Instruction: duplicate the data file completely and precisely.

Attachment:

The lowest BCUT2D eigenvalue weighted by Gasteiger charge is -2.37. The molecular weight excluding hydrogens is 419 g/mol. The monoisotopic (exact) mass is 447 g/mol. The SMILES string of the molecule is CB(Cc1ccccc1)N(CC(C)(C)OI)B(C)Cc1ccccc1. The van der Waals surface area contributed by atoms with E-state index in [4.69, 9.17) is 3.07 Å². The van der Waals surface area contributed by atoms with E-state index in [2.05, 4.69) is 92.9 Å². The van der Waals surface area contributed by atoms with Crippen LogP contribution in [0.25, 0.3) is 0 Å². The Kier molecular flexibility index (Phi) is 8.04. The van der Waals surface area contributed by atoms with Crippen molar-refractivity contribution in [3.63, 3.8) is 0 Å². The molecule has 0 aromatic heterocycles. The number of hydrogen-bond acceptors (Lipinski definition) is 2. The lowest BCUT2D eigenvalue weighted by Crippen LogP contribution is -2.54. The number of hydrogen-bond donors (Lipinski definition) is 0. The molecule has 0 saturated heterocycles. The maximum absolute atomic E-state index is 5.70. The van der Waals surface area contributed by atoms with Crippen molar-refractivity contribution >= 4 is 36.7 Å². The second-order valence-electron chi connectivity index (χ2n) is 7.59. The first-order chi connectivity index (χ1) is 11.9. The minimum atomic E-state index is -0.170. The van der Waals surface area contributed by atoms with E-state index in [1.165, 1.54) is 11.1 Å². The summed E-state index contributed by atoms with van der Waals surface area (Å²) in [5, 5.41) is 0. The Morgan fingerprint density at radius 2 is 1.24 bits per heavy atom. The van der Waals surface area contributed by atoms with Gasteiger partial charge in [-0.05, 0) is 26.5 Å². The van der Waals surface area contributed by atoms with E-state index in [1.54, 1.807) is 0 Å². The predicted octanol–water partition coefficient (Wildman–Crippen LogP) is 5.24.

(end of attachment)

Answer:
The lowest BCUT2D eigenvalue weighted by Gasteiger charge is -2.37. The molecular weight excluding hydrogens is 419 g/mol. The monoisotopic (exact) mass is 447 g/mol. The SMILES string of the molecule is CB(Cc1ccccc1)N(CC(C)(C)OI)B(C)Cc1ccccc1. The van der Waals surface area contributed by atoms with E-state index in [4.69, 9.17) is 3.07 Å². The van der Waals surface area contributed by atoms with E-state index in [2.05, 4.69) is 92.9 Å². The van der Waals surface area contributed by atoms with Crippen LogP contribution in [0.25, 0.3) is 0 Å². The Kier molecular flexibility index (Phi) is 8.04. The van der Waals surface area contributed by atoms with Crippen molar-refractivity contribution in [3.63, 3.8) is 0 Å². The molecule has 0 aromatic heterocycles. The number of hydrogen-bond acceptors (Lipinski definition) is 2. The lowest BCUT2D eigenvalue weighted by Crippen LogP contribution is -2.54. The number of hydrogen-bond donors (Lipinski definition) is 0. The molecule has 0 saturated heterocycles. The maximum absolute atomic E-state index is 5.70. The van der Waals surface area contributed by atoms with Crippen molar-refractivity contribution >= 4 is 36.7 Å². The second-order valence-electron chi connectivity index (χ2n) is 7.59. The first-order chi connectivity index (χ1) is 11.9. The minimum atomic E-state index is -0.170. The van der Waals surface area contributed by atoms with E-state index in [1.165, 1.54) is 11.1 Å². The summed E-state index contributed by atoms with van der Waals surface area (Å²) in [5, 5.41) is 0. The Morgan fingerprint density at radius 2 is 1.24 bits per heavy atom. The van der Waals surface area contributed by atoms with Gasteiger partial charge in [-0.05, 0) is 26.5 Å². The van der Waals surface area contributed by atoms with E-state index in [1.54, 1.807) is 0 Å². The predicted octanol–water partition coefficient (Wildman–Crippen LogP) is 5.24.